If there was one place on this planet I never thought I'd be, it would be standing on the grounds of the Roman Forum. But there I was this past November, standing before the Rostra completely dumbfounded. The words of Cicero playing in my head, the pain at seeing what was left of it, wishing desperately to either be Marty Mcfly (for time traveling reasons yo) or a cat (for their ability to go where humans cannot--damn our destructive and pilfering nature).
In this post I'll tell y'all about the absolute wonder of seeing three Italian cities (Pisa, Florence, and Rome) in two days. So here we go, crossing the Rhine (figuratively of course, as the only body of water I crossed was the Ligurian Sea).
chapter 1: pisa
Nicole and I made it to Porte Malliot with the world still a damp blue and caught a bus to Aéroport Beauvais (BVA). This airport bares a striking resemblance to a warehouse (tbh not entirely convinced that it is not one and is simply masquerading as an airport). It has a whooping total of two gates, which made it rather difficult to find our flight, and a tiny duty-free store that stocks Chanel.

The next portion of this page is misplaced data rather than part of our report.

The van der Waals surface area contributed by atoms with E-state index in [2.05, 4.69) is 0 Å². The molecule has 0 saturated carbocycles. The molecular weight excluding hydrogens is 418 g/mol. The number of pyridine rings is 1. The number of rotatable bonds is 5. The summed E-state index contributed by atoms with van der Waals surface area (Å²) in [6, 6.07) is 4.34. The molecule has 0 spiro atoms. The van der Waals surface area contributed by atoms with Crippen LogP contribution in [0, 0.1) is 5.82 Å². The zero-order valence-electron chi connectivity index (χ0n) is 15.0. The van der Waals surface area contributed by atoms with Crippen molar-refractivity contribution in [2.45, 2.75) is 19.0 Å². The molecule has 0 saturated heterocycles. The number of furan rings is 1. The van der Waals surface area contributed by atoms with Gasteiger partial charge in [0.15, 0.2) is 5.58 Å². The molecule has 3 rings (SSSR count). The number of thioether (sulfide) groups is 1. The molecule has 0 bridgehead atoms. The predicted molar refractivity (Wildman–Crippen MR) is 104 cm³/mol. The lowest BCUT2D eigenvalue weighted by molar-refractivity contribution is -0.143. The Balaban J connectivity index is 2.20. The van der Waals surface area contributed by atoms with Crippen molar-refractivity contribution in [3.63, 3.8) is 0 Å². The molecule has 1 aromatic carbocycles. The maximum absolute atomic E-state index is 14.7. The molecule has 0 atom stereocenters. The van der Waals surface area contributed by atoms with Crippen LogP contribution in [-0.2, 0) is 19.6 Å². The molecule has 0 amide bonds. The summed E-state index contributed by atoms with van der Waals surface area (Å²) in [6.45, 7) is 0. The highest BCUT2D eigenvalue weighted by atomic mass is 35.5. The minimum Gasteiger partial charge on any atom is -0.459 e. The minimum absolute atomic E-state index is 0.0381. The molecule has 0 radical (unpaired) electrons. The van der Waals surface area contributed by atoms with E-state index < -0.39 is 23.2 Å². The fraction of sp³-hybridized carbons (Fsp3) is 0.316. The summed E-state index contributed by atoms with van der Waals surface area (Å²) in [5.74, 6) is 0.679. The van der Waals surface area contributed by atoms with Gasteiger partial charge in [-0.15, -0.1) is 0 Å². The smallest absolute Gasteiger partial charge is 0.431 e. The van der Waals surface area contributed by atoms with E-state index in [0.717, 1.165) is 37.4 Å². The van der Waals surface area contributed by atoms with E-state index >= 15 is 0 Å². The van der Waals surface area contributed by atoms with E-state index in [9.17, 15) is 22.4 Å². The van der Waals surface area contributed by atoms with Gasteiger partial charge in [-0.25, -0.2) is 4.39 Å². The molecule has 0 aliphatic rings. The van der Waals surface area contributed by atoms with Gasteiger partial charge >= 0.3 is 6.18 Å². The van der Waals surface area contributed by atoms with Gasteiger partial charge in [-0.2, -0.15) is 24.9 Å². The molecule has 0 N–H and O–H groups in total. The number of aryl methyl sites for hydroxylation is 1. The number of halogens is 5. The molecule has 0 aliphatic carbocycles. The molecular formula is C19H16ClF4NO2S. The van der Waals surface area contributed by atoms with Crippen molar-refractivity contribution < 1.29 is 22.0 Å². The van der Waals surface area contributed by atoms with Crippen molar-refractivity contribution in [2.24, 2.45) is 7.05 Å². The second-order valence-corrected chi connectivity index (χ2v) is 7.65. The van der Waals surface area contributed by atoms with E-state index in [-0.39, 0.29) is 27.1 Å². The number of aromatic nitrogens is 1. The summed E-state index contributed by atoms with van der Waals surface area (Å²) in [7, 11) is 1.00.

We disembarked the plane and discovered, to my eternal chagrin, that our passports have once again both not been not asked for and not stamped. *cue dramatic sigh* I realize two things, next: #1 romance languages do not translate as easily as I'd imagined they would and #2 water is copiously excreting from the sky. Let me take this moment to tell you a little fun fact about Nicole, she and rain really just can't handle each other. Honestly, it is really best if they don't interact with each other.
Thus, if this was a movie: the camera would flint to a shot of two American girls wired and racing, backpacks flopping from side-to-side, through the cobblestoned streets of Pisa battling this sporadic and epic downpour of water whilst trying to remain under the protection of a one-person 3€ rainbow umbrella. The scene would do a slow creep segment of the Leaning Tower, which indeed, is really quite astounding in its ability to remain upright. I think in total we'd spent about an hour in Pisa before boarding a bus to Florence. Long enough to see the Tower, grab a canoli, and catch a bus.
The good stuff: A scarf was purchased for 5€ (#score). Pisa resembled Nice so much it was a little triply. I was seriously digging its buildings and their varying hues of reds, yellows, greens, and off-whites.
chapter 2: florence